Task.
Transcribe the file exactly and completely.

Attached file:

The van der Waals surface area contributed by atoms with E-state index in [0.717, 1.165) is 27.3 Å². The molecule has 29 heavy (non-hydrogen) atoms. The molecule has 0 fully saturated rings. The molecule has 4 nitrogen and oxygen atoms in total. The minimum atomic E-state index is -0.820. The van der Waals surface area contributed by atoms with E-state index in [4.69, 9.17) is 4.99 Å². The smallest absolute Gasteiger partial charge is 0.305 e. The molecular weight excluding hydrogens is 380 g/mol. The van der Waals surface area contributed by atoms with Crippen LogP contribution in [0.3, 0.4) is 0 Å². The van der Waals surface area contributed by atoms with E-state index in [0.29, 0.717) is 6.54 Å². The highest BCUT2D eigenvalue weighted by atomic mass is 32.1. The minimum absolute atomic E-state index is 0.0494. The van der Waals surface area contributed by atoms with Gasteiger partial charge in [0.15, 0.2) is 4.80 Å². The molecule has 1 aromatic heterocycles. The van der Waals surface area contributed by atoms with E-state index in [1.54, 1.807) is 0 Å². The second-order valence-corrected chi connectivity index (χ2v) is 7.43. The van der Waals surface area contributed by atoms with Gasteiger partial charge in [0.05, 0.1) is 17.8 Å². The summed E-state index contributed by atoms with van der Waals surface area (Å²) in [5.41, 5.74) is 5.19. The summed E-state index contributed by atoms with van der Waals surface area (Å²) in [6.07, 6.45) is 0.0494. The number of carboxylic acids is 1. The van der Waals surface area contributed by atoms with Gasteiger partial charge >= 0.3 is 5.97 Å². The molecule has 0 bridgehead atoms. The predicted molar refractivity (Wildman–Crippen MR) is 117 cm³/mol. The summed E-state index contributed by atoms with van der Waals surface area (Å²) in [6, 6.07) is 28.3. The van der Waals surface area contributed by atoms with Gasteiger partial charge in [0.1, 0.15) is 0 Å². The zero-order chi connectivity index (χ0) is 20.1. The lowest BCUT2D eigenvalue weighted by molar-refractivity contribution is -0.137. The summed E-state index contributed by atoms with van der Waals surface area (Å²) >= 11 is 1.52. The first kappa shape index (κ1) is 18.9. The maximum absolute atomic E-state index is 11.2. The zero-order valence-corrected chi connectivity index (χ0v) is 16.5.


The van der Waals surface area contributed by atoms with E-state index in [0.717, 1.165) is 27.3 Å². The molecule has 29 heavy (non-hydrogen) atoms. The molecule has 0 fully saturated rings. The molecule has 4 nitrogen and oxygen atoms in total. The minimum atomic E-state index is -0.820. The van der Waals surface area contributed by atoms with E-state index in [4.69, 9.17) is 4.99 Å². The smallest absolute Gasteiger partial charge is 0.305 e. The molecular weight excluding hydrogens is 380 g/mol. The van der Waals surface area contributed by atoms with Crippen LogP contribution in [0.3, 0.4) is 0 Å². The van der Waals surface area contributed by atoms with E-state index in [0.29, 0.717) is 6.54 Å². The highest BCUT2D eigenvalue weighted by atomic mass is 32.1. The minimum absolute atomic E-state index is 0.0494. The van der Waals surface area contributed by atoms with Gasteiger partial charge in [0.15, 0.2) is 4.80 Å². The molecule has 1 aromatic heterocycles. The van der Waals surface area contributed by atoms with E-state index in [1.54, 1.807) is 0 Å². The second-order valence-corrected chi connectivity index (χ2v) is 7.43. The van der Waals surface area contributed by atoms with Gasteiger partial charge in [0.05, 0.1) is 17.8 Å². The summed E-state index contributed by atoms with van der Waals surface area (Å²) in [5.41, 5.74) is 5.19. The summed E-state index contributed by atoms with van der Waals surface area (Å²) in [6.07, 6.45) is 0.0494. The number of carboxylic acids is 1. The van der Waals surface area contributed by atoms with Gasteiger partial charge >= 0.3 is 5.97 Å². The molecule has 0 bridgehead atoms. The predicted molar refractivity (Wildman–Crippen MR) is 117 cm³/mol. The summed E-state index contributed by atoms with van der Waals surface area (Å²) in [6, 6.07) is 28.3. The van der Waals surface area contributed by atoms with Gasteiger partial charge in [0.1, 0.15) is 0 Å². The zero-order chi connectivity index (χ0) is 20.1. The lowest BCUT2D eigenvalue weighted by molar-refractivity contribution is -0.137. The summed E-state index contributed by atoms with van der Waals surface area (Å²) >= 11 is 1.52. The first kappa shape index (κ1) is 18.9. The maximum absolute atomic E-state index is 11.2. The zero-order valence-corrected chi connectivity index (χ0v) is 16.5.